The five crucial quantities to test.

The fact is, many bugs manifest because we simply haven’t covered cases of quantity in our code. While it would be entirely impractical to test from 0 to infinity, you’ll get really good coverage by simply focusing on these five amounts: null, 0, 1, 3, and “a lot.” (We’ll get to what “a lot” means, exactly, later.) So, before a new feature even gets to internal QA, or even committed to your local Git repository, ask whether your updated code handles all five of these cases the way you’d expect.

Null is nothing…to overlook.

If you pull up a Google search right now, there are over 16,800,000 results for the infamous NullReferenceException message that every seasoned C# developer has become intimately familiar with. Let’s all say it together now:

Hello darkness, my old friend.

Is your code assuming an object is instantiated when it might not be? When we’re coding up a feature, our first inclination is to start testing with perfectly hydrated objects to see that our logic is playing nicely.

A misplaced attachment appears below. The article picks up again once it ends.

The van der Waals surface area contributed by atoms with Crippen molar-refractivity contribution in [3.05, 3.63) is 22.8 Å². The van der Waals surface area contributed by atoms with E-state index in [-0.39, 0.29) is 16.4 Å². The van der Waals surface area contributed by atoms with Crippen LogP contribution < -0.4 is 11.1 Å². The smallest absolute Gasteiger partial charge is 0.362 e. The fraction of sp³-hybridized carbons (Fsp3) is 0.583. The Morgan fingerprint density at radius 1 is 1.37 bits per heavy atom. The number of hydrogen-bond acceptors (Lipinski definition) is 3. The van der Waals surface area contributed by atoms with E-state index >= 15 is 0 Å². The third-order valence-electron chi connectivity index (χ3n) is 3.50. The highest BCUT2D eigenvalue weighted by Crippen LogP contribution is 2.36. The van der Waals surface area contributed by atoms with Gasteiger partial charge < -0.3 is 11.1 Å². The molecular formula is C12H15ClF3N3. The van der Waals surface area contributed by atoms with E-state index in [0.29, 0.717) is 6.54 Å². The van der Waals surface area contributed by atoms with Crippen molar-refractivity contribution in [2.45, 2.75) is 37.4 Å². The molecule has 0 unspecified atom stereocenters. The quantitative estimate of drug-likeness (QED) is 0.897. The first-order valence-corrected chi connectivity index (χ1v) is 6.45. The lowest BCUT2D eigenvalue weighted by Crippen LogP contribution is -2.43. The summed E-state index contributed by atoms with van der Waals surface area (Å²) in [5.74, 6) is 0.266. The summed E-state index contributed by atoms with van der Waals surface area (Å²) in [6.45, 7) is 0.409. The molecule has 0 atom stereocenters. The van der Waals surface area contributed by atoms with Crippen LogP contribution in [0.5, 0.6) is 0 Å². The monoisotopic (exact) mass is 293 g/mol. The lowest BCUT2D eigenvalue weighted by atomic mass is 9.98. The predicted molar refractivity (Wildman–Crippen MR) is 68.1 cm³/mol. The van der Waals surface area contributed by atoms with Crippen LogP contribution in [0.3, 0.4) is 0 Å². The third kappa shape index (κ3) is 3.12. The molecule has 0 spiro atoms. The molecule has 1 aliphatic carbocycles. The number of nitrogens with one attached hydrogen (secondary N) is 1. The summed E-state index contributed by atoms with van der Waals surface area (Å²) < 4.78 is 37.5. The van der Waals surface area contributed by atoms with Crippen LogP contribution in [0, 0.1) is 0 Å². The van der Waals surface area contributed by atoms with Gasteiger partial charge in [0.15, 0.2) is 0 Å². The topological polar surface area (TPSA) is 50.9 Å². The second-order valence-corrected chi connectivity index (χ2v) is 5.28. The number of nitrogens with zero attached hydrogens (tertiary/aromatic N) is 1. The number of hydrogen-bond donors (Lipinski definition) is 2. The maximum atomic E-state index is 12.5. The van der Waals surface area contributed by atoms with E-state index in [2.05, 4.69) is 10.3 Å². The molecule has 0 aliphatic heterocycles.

But, don’t move on to something else until you’ve vetted that you’re accounting and handling situations when your objects are null. In fact, improper initialization (a common mistake leading to null references) was ranked among the top 25 most common programming errors according to the NSA and the Director of National Intelligence.

Be a hero, not a zero.

If you’re a front-end developer, ask yourself how a dynamically-driven piece of UI will behave when there aren’t any items to display. Sure, the files you received from your designer look great with those mocked out items. But, how does the implementation look when there are zero results? Should there be a message informing users of what normally would go inside this currently empty space?

The unchecked zero case is also often the culprit when it comes to issues like the length of a string. You may want to grab the last letter of a zero-based index string, but myString.IndexOf(myString.Length - 1) will throw a fit if your string has zero length.

One really is the loneliest number.